The Great Hall
This exhibition brings to the audience the oeuvre of one of the most innovative artists of the early 20th century. Although Hilma af Klint’s (1862–1944) works were completed in the first decades of the 20th century, they still manage to appear surprisingly radical, abstract, large-scale and mysterious, with an unusual colour palette for their time. The artist dedicated herself to art that shed light on the spiritual dimension, which she viewed as a task of utmost importance. Hilma af Klint started to paint large-scale abstract works well before such recognised pioneers of abstract art as Vassily Kandinsky, Kazimir Malevich, Piet Mondrian and Frantishek Kupka. Hilma af Klint’s abstraction not only dealt with colour and form, but also attempted to give shape to invisible levels. Unlike the other abstractionists, af Klint kept her work secret during her lifetime as she felt that the public was incapable of understanding her work. In her will, Hilma af Klint noted that her paintings should not be shown to the public until at least twenty years after her death.
Hilma af Klint began her art studies at the Tekniska Skolan in Stockholm, from where she moved on to the Royal Academy of Fine Arts in Stockholm for five years. In her scenic painted landscapes, naturalist portraits and botanical watercolours, she examined the surrounding world in detail. After some time, Hilma af Klint became more and more interested in contemporary alternative movements, especially spiritualism, theosophy and anthroposophy. She participated in séances of the spiritualist group The Five (De Fem). During the active period of the group, Hilma af Klint acted as a medium and passed on the messages that she received from the other side. The monumental result of this task was a cycle of 193 paintings entitled The Paintings for the Temple (1906–1915), which the artist considered the core of her oeuvre. The encompassing aim of the cycle, which consists of various series, was to expand the understanding of the ties between humanity and the universe, and to convey a unity that surpasses the visible, dual world. The world that Hilma af Klint depicted seems like a scientific system in which we move between the macro and micro dimensions. Numerous symbols in Hilma af Klint’s paintings serve as doors into another world and can be opened by each viewer in his or her own way.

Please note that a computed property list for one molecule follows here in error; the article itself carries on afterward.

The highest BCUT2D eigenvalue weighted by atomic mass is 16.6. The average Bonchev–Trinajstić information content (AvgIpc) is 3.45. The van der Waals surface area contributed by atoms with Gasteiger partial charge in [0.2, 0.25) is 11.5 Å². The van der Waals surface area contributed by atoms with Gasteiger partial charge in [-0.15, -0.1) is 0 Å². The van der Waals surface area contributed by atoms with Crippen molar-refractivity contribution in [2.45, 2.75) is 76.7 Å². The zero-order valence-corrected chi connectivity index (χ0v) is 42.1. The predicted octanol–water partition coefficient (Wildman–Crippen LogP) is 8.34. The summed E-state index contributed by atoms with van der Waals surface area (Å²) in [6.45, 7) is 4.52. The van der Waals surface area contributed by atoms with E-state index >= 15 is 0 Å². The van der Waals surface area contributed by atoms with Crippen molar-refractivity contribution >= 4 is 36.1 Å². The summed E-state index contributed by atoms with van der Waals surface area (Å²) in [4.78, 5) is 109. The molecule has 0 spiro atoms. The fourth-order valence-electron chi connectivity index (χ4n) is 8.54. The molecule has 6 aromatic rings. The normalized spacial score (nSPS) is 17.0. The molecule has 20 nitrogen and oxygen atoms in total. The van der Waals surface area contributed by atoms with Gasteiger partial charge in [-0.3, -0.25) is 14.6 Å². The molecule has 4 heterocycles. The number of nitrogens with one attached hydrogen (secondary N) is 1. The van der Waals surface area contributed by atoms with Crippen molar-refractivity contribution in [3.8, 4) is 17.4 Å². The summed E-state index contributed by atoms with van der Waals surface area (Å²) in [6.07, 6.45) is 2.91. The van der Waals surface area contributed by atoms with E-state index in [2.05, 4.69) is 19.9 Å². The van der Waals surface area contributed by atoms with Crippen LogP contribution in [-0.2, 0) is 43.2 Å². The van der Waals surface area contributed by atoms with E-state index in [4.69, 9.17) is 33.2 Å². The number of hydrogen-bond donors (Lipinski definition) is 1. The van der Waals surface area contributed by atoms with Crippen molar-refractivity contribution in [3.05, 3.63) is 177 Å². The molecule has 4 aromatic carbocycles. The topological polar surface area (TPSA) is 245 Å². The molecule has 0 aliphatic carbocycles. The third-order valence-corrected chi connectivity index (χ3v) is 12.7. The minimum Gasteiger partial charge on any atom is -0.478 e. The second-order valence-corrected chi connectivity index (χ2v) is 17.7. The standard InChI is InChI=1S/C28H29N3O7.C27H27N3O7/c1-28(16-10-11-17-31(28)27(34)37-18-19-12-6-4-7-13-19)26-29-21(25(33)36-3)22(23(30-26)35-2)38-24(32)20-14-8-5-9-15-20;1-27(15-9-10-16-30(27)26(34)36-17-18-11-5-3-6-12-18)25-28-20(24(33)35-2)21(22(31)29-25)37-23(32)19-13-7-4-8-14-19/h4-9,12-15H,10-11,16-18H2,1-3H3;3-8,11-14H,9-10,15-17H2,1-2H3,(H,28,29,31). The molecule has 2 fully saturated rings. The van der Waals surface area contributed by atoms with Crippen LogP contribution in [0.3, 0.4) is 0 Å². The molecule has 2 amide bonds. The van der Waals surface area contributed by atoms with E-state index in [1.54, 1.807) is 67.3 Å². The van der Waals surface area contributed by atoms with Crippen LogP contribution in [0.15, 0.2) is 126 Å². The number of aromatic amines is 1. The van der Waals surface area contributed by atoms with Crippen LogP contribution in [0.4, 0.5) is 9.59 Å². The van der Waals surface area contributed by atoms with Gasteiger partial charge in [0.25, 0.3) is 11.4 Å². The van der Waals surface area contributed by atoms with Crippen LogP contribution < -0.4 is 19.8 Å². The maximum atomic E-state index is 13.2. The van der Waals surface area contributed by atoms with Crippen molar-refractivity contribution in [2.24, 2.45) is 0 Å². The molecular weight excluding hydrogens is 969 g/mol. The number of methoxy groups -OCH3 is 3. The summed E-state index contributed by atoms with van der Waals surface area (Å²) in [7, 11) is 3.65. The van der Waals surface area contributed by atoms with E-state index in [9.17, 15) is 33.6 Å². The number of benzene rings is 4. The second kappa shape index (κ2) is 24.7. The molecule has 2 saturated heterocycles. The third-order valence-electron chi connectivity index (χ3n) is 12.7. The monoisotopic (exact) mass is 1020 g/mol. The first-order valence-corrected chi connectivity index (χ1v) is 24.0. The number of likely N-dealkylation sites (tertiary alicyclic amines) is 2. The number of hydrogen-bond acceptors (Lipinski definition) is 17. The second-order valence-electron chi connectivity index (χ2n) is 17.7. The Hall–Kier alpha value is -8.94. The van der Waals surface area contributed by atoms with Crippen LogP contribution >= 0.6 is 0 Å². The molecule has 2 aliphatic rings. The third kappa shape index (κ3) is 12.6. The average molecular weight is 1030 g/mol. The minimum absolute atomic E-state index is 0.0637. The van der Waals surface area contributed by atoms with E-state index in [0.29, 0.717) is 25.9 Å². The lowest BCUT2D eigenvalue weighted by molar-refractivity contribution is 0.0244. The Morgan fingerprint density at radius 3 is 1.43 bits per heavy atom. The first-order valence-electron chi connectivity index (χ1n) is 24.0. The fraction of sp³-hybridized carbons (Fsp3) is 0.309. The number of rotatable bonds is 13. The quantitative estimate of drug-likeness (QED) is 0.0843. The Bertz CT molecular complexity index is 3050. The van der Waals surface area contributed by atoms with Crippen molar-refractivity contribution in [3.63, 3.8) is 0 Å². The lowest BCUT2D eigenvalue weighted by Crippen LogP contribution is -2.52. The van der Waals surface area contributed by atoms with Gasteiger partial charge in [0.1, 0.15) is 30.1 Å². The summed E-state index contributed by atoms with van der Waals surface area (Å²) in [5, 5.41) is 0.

Hilma af Klint’s radical oeuvre was on public display for the first time in 1986 at the exhibition The Spiritual in Art: Abstract Painting 1890–1985 in Los Angeles. Since then the interest in af Klint’s art has continuously grown and her works have been shown at several international exhibitions. At the exhibition, compiled by the Moderna Museet of Stockholm, you can experience the creative legacy of Hilma af Klint in all its complexity. A number of the works are on display for the first time ever.
Exhibition curator: Iris Müller-Westermann, Moderna Museet, Stockholm
Coordinator: Liis Pählapuu